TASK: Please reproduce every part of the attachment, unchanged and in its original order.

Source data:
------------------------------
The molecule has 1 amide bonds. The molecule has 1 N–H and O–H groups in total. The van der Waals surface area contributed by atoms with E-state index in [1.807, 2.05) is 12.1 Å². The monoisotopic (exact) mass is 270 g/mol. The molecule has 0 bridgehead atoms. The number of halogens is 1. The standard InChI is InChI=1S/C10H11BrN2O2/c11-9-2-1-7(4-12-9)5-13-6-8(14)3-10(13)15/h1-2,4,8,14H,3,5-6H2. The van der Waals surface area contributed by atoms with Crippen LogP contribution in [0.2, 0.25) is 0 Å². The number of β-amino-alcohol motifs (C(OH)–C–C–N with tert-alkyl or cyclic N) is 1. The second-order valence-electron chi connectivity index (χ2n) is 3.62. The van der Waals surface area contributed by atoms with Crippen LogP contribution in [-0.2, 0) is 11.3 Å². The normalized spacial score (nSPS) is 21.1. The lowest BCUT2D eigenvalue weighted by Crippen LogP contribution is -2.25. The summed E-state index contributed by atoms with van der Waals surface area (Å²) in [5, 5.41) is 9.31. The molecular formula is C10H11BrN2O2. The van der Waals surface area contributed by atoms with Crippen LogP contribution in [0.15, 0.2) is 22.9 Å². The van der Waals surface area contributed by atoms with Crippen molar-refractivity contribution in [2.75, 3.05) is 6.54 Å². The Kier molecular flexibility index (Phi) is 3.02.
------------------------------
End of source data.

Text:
The molecule has 1 amide bonds. The molecule has 1 N–H and O–H groups in total. The van der Waals surface area contributed by atoms with E-state index in [1.807, 2.05) is 12.1 Å². The monoisotopic (exact) mass is 270 g/mol. The molecule has 0 bridgehead atoms. The number of halogens is 1. The standard InChI is InChI=1S/C10H11BrN2O2/c11-9-2-1-7(4-12-9)5-13-6-8(14)3-10(13)15/h1-2,4,8,14H,3,5-6H2. The van der Waals surface area contributed by atoms with Crippen LogP contribution in [0.2, 0.25) is 0 Å². The number of β-amino-alcohol motifs (C(OH)–C–C–N with tert-alkyl or cyclic N) is 1. The second-order valence-electron chi connectivity index (χ2n) is 3.62. The van der Waals surface area contributed by atoms with Crippen LogP contribution in [-0.2, 0) is 11.3 Å². The normalized spacial score (nSPS) is 21.1. The lowest BCUT2D eigenvalue weighted by Crippen LogP contribution is -2.25. The summed E-state index contributed by atoms with van der Waals surface area (Å²) in [5, 5.41) is 9.31. The molecular formula is C10H11BrN2O2. The van der Waals surface area contributed by atoms with Crippen LogP contribution in [0.15, 0.2) is 22.9 Å². The van der Waals surface area contributed by atoms with Crippen molar-refractivity contribution in [2.75, 3.05) is 6.54 Å². The Kier molecular flexibility index (Phi) is 3.02.